Back in South Africa, I heard from Lewis once more. I had been arrested by the Security Police for being in a ‘Native Reserve’ without a permit. It had come about after I had interviewed Chief Albert Lutuli, former president of the African National Congress and Nobel Prize winner, on behalf of Time magazine. In terms of a banning order imposed on him, he was permitted to meet one person at a time in a small back office made available to him by an attorney named EV Mahomed in the town of Stanger, some fifteen kilometres or so from the Groutville Reserve where he lived.
After he had given me a splendid, off-the-cuff interview which I have always treasured, the chief and I emerged to find it was pouring with rain. I offered him a lift home in my small car. He accepted gratefully. To reach his home, we had to leave the tarred main road to Durban and bounce along a rutted sandy road. When we arrived, he asked me to wait while he went to find his wife to come and greet me. The Security Police got to me first.
‘Where’s your permit to be in a Native Reserve?’
‘I don’t have one. It was raining so I gave Chief Luthuli a lift.’
I was charged and ordered to appear in the Stanger Magistrate’s Court on the following Wednesday.
The incident caused something of a stir and the local Sunday Times carried a short front-page report about it. The story was picked up by the agencies and was published in the New York Times. Lewis cabled me:
‘Congratulations. Way to go.’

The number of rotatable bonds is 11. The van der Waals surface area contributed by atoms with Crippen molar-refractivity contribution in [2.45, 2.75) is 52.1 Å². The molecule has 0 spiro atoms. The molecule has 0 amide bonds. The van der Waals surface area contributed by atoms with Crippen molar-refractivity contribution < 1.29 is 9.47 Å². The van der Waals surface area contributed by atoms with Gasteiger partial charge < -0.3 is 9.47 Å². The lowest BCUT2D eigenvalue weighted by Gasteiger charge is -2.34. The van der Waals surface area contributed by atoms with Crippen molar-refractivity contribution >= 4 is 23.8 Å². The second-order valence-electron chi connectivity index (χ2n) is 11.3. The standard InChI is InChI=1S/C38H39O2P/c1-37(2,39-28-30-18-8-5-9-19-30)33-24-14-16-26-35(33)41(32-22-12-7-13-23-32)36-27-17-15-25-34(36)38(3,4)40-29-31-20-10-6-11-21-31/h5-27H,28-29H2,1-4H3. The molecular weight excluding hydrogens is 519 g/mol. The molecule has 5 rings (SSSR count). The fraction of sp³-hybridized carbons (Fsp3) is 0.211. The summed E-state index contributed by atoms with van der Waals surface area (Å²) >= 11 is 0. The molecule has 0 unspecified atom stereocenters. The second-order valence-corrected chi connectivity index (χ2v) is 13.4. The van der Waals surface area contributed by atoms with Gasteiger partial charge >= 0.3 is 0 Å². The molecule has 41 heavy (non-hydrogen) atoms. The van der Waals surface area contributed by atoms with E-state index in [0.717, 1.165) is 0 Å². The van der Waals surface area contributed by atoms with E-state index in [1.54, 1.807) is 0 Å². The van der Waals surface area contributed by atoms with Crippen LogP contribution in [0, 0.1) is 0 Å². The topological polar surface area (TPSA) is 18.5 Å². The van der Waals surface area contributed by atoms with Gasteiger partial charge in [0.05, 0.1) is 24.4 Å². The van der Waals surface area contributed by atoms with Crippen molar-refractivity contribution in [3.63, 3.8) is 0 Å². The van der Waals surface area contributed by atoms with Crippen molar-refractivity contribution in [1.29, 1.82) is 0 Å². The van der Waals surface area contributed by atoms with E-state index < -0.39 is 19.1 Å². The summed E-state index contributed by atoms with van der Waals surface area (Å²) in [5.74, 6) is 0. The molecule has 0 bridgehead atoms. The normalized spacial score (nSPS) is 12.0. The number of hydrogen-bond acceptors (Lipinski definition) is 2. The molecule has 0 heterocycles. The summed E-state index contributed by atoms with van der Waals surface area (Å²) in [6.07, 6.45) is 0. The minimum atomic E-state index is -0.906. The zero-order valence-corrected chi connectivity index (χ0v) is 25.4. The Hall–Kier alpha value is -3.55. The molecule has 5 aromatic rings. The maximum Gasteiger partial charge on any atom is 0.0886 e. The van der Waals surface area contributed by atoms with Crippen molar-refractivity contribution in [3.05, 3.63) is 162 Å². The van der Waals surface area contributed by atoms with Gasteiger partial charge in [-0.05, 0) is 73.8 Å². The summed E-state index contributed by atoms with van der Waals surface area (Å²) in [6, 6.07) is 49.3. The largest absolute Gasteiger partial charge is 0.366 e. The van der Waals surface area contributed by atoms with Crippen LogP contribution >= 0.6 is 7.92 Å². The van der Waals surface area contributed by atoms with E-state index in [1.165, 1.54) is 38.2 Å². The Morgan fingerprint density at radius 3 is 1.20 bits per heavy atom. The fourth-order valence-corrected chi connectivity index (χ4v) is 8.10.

It was to be forty-six years before I saw him again. Through an intervention by my daughter whose surname Lewis had recognised some years before at a conference in Europe and whom Lewis had asked whether I was her father, we met at the International Convention Centre in Cape Town in 2007. It was 10 a.m. Lewis was due to participate in a panel discussion at noon. He was into his second beer and he spoke with something of a drawl. I could see it was Lewis alright and he recognised me. The years had descended on us both. I don’t know what he made of me, but I searched in vain for any remnants there might be of that wry, bright spirit, full of nervous energy and extraordinary vitality.
I had often wondered in the years following our times together in New York when the work of the budding genius I had identified would take the literary world by storm. Where were the novels, the plays, the short stories he was working on back then, the words that were pouring out of him, that would secure his position among the highest ranks of South African writers? I heard he had left the US soon after the completion of his Harvard stint and made his way to the UK and Europe. He married a British schoolteacher—hah, finally hooked, eh, Lewis?—and they had twins. But where were his writings? Did his enforced absence from his homeland dry up his enchanting Muse? What if he had never left?